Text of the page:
If you're dreaming of spring, here are some great ways to get a jump on the DMV growing season.
Most of us are in Zone 7a which puts our last estimated frost date at April 6. With the first estimated frost at November 1, we have a growing season of just over 200 days (which isn't that long). This means you don't want to put anything out in the ground before April 6, no matter how warm the days may be. That gives us just about a month to get our gardens ready!
Browse and Buy
This is the perfect time to look for seeds. Forget clothes or jewelry -- I can spend ages agonizing over websites, looking for the ultimate cherry tomato. Take a look at what you use on a regular basis and plan accordingly. As cute as mini cucumbers may be, standards might be best for you if you use them on a regular basis.
My all-time favorite seed catalog and website is Baker Creek Heirloom Seeds. They speciaize in heirloom and hard-to-find varieties, and each item comes with a back story. The growing notes and customer reviews on all of their seeds are extremely helpful as well. Other well-known companies include Burpee and Park.
Courtesy of Baker Creek Heirloom Seed Company
If container gardening is your thing, take stock of what you have and give everything a thorough cleaning so you're ready to go. Punch holes in big tomato cans (most are specially lined) to make little planters for herbs. Troll your local dollar store for plastic pots and window boxes before spending a fortune at a hardware store.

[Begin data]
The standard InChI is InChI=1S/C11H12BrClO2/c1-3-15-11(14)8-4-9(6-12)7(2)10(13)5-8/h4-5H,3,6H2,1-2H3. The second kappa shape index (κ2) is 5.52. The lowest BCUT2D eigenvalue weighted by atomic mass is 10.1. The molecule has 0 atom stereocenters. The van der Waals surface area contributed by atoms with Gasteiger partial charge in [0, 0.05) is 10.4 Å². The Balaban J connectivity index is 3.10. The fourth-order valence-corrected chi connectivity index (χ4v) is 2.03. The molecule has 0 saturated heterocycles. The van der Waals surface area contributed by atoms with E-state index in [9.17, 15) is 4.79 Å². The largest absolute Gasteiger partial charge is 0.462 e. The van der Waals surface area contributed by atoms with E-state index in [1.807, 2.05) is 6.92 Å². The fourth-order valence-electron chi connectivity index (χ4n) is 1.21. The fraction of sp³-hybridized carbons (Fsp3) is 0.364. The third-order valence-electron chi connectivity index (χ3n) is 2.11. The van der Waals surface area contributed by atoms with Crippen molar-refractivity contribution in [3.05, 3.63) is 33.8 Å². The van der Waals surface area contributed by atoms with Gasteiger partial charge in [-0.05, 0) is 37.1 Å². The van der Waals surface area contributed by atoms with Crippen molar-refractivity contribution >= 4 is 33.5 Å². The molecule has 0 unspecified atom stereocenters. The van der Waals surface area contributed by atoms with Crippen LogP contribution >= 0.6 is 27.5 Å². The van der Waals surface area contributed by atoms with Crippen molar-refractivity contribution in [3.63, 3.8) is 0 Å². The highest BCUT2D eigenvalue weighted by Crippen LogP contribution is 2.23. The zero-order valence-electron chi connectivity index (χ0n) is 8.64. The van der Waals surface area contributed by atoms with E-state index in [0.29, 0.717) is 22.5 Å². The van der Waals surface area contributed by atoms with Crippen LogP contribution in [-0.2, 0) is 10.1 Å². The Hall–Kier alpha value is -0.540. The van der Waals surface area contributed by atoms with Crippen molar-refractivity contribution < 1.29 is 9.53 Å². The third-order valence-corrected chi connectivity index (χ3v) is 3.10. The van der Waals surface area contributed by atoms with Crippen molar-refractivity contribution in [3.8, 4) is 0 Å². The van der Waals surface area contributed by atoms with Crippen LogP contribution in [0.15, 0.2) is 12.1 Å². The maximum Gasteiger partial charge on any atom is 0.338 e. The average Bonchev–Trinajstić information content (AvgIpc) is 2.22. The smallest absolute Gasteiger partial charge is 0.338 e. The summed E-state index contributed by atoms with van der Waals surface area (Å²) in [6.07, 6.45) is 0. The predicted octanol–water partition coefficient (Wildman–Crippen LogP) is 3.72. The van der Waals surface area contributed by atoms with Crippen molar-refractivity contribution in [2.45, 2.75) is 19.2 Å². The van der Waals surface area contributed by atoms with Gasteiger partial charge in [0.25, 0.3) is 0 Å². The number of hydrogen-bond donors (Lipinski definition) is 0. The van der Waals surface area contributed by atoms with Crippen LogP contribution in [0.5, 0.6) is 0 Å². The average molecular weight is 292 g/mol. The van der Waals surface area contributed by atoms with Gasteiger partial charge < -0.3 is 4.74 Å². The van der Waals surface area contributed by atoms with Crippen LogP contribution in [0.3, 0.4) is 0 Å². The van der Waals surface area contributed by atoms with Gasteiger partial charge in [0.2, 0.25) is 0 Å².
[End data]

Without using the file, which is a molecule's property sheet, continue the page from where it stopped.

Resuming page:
Plan, plan, plan
Think about the methods you'll be using before splurging on expensive garden boxes. With square foot gardening, you can get a good idea of how much space each type of vegetable needs. A family of four will not likely need more than two zucchini plants unless you like being overrun with squash.
Courtesy of Lowe's
If this is your first year gardening, you can easily establish an in-ground plot by layering. Get some black and white newspaper (no glossy ads) and lay it out in the yard where you want your garden. Add about five layers of paper, and then weigh it all down with plastic bags of topsoil. In a month, you will have smothered the grass and weeds enough to till them up easily. Remove the big clumps, and layer again with newspaper. Edge with timber, stones, or plastic ,and fill with about 4-6" of a mixture of topsoil and garden soil with fertilizer. Voila!
Start some seeds
The gorgeous seedlings you get at hardware stores have been produced under ideal circumstances. If you have a sunroom or a very sunny area close to the house, you can get a good start on some plants in a seed-starting tray. Start them indoors until leaves appear, and then move them outside.
Sunlight is a must for growing good seedlings. If you don't get enough sun, you'll know because your plants will be too leggy and fall over. Never fear, that's why you get hundreds of seeds in a pack.
Are you planning a garden this year? What methods are you using? Tell us about it in the comments below!